Why a la carte cable TV is a nutty idea
Unbundling cable is about politics, not about driving down prices
By Marc Gunther, FORTUNE senior writer

NEW YORK (FORTUNE) - Every Sunday morning, The New York Times lands on my driveway with a thud. I customarily discard the Styles section (no interest in weddings), the Travel section (no vacations being planned) and the Sports section (dull, dull, dull). But it never occurred to me -- until now -- to call up the people at The Times to tell them that I would like to buy only certain sections of the newspaper and not others. And if The Times were to tell me the paper is an all-or-nothing deal, well, maybe I should ask my Congressman to require The New York Times Co. to sell its newspapers a la carte.

This is, in effect, what some politicians in Washington -- led by Kevin Martin, the chairman of the Federal Communications Commission and U.S. Sen. John McCain, an Arizona Republican -- are pushing the cable TV industry to do. They would like to require cable operators to "unbundle" their packages of channels, so that consumers can save money by buying only the channels they want and no more.

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It's a nutty idea, even by Washington standards.

And it's not really about saving consumers money, as we'll explain.

Last week, in case you missed it, FCC chief Martin issued a 61-page report called "Further Report On the Packaging and Sale of Video Programming Services To the Public," which argued that unbundling channels could save customers money. The reason it was a "Further Report" is that the FCC, under its previous chairman, Michael Powell, had reported on this very same questions 15 months ago and come to the opposite conclusion -- that unbundling would cost consumers money. Ah, economists.

The report did what it was supposed to do -- it made headlines. "FCC Sees Cable Savings in a la Carte," said The Times. "Cable by Channel Could be Cheaper" said The Washington Post. Cable rates are newsy, largely because they are rising faster than most everything but home prices and gasoline. Rates have climbed by 35 percent to about $57 a month for the average home, analysts say. I pay $137 a month to Comcast (Research), the nation's biggest cable operator, although I get high-speed Internet access and more premium digital channels that I can count. (And I write for FORTUNE magazine and CNNMoney.com, both part of Time Warner, the nation's other big cable operator.)

The thing is, 72 million people subscribe to cable. If they don't think they are getting good value, they can switch to satellite TV providers like DirecTV (Research) and Echostar or wait for the phone companies like Verizon or SBC Communications to offer video, as they have begun to do. They could also watch over-the-air television or -- please make sure you are sitting before reading on -- they could watch no television at all.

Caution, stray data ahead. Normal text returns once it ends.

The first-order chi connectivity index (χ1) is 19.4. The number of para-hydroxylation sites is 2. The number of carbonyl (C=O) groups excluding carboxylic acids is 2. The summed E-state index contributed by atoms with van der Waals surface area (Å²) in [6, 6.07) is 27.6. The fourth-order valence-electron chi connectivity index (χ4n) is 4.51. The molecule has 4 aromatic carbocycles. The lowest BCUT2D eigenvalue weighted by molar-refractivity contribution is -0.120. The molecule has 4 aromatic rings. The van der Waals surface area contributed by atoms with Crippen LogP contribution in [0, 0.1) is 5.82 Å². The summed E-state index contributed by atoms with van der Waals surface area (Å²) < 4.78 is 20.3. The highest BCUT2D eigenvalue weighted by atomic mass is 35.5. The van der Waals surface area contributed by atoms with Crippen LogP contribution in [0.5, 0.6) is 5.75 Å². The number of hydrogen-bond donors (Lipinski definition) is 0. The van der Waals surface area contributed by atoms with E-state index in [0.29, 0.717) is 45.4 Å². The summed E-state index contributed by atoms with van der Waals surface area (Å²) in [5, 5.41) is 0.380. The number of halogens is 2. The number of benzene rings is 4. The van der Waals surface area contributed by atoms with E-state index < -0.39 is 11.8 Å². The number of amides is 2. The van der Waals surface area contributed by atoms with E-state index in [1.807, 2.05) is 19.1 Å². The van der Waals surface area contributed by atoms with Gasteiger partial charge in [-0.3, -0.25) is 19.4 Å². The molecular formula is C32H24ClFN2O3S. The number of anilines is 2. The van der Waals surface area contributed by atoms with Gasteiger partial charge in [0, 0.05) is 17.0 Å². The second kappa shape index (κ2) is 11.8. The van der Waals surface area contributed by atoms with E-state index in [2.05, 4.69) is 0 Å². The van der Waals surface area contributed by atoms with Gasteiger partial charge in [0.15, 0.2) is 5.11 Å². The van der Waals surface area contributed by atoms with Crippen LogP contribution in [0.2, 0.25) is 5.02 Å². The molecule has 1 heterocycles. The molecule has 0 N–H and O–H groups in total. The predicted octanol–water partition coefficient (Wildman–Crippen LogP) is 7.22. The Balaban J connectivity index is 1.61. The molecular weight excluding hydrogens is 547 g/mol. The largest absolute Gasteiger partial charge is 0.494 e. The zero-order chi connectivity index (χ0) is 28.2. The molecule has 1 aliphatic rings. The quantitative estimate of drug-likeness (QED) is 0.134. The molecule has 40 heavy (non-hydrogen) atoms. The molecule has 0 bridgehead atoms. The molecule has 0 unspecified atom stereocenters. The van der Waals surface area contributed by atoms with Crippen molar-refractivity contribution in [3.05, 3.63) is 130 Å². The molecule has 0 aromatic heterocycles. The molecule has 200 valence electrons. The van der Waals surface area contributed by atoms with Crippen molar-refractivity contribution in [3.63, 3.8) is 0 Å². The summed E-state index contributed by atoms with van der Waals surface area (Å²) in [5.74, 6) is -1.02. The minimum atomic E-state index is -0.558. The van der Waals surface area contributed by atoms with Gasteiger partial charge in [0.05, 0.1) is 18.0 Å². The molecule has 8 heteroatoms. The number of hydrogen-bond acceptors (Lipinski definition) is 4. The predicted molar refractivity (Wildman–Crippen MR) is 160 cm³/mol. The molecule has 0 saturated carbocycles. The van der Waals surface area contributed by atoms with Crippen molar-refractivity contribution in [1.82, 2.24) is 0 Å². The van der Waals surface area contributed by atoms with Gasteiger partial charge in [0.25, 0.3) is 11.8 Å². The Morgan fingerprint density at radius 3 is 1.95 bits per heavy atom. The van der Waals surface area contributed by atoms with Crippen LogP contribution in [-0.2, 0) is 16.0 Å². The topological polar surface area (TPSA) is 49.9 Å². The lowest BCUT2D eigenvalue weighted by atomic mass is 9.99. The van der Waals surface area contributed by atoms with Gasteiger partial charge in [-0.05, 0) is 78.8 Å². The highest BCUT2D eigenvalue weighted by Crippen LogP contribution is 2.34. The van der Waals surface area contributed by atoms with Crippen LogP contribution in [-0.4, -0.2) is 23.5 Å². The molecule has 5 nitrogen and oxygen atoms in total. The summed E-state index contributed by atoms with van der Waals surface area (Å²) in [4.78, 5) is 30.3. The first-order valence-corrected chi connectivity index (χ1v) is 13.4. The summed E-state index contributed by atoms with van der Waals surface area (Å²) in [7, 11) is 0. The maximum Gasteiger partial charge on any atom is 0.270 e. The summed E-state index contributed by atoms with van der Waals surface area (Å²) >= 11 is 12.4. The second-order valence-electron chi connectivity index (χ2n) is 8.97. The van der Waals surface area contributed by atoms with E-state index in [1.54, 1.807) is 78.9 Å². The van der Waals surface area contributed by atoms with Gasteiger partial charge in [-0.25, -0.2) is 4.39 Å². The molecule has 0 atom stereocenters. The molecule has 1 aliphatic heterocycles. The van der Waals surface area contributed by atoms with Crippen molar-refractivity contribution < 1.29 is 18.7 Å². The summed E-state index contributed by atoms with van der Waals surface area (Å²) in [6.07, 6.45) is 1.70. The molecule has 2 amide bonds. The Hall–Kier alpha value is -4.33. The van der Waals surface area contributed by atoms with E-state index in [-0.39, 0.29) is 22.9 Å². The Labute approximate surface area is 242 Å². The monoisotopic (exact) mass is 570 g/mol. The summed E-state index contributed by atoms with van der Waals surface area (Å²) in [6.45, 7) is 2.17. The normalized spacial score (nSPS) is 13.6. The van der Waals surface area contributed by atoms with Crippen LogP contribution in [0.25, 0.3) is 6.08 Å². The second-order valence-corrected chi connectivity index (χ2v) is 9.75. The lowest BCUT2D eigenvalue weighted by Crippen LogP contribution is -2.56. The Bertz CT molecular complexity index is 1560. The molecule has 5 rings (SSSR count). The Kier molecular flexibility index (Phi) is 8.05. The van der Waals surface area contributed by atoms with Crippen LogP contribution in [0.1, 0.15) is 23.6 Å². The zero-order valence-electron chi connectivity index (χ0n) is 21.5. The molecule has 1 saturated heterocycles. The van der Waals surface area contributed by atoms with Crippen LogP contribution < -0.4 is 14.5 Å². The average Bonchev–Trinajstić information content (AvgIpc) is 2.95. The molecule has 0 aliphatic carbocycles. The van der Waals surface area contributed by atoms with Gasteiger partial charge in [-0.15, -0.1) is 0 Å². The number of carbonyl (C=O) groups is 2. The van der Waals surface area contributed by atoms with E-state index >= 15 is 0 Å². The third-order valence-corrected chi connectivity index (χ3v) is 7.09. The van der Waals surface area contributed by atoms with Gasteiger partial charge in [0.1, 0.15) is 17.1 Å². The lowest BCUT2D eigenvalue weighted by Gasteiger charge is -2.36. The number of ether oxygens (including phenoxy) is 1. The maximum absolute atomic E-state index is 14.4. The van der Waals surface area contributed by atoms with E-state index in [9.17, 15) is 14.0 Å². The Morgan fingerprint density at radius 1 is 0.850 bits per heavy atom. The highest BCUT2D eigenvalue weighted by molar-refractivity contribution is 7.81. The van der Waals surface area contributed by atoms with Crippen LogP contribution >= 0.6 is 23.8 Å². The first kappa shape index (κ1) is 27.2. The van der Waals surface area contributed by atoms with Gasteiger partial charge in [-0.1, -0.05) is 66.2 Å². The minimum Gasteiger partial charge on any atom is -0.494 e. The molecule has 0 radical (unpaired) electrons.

If cable TV were a necessity, like phone service or electricity, there might be reason for regulators to decide how it should be sold. But it's not. We need food and oxygen. We don't need The Food Network and Oxygen.

What's more, the FCC report is filled with so many "mights" and "coulds" that it's impossible to know whether unbundling would drive down rates. The FCC admits that it lacks data "about what a la carte prices would be for individual networks."

We can be fairly sure, though, about one thing unbundling would do: It would drive a bunch of cable channels out of business. They'd lose subscriber fees and ad revenues. Most people would not miss G4 or Sprout or the Golf Channel or the Independent Film Channel or BET but the reason pay television has become so pervasive -- about 85 percent of American homes subscribe to either cable or satellite -- is that it serves a variety of niche audiences.

So what's going on here? Politics, as usual. Supporters of unbundling include Phyllis Schlafly, James Dobson of Focus on the Family and the Parents Television Council, as Kansas City TV writer Aaron Barnhart reports. These conservatives want consumers to be able to avoid so-called indecent channels. Of course, viewers already can avoid them by using existing "blocking" technology or monitoring what their kids watch on TV.

The FCC's Martin, a Republican, is scoring points with conservatives who could help him out if he decides to run for office in his home state of North Carolina, insiders say. The FCC can't even order cable to unbundle, which is why McCain, a 2008 presidential hopeful, wants Congress to step in.

To be sure, bundling is a complex economic and regulatory issue. The Microsoft antitrust case was about bundling, at least in part. But cable today faces more competition than Microsoft's Windows operating system in the 1990s.

The irony here is that that cable industry has begun to offer a more radical version of unbundling than the one sought by the politicians. The Walt Disney Co., Viacom, CBS and General Electric's NBC are selling individual cable shows -- on DVDs and, lately, on Apple's iTunes, where you can download episodes of Nickelodeon's SpongeBob SquarePants, Comedy Central's South Park, USA's Monk, The Disney Channel's The Suite Life of Zack and Cody and Showtime's Sleeper Cell for $1.99.

Maybe the politicians haven't noticed but the Internet is the ultimate disaggregator. TV networks, magazines, music CDs and newspapers, including the Sunday Times, are unbundled online -- efficiently, conveniently and without any help from Washington. Top of page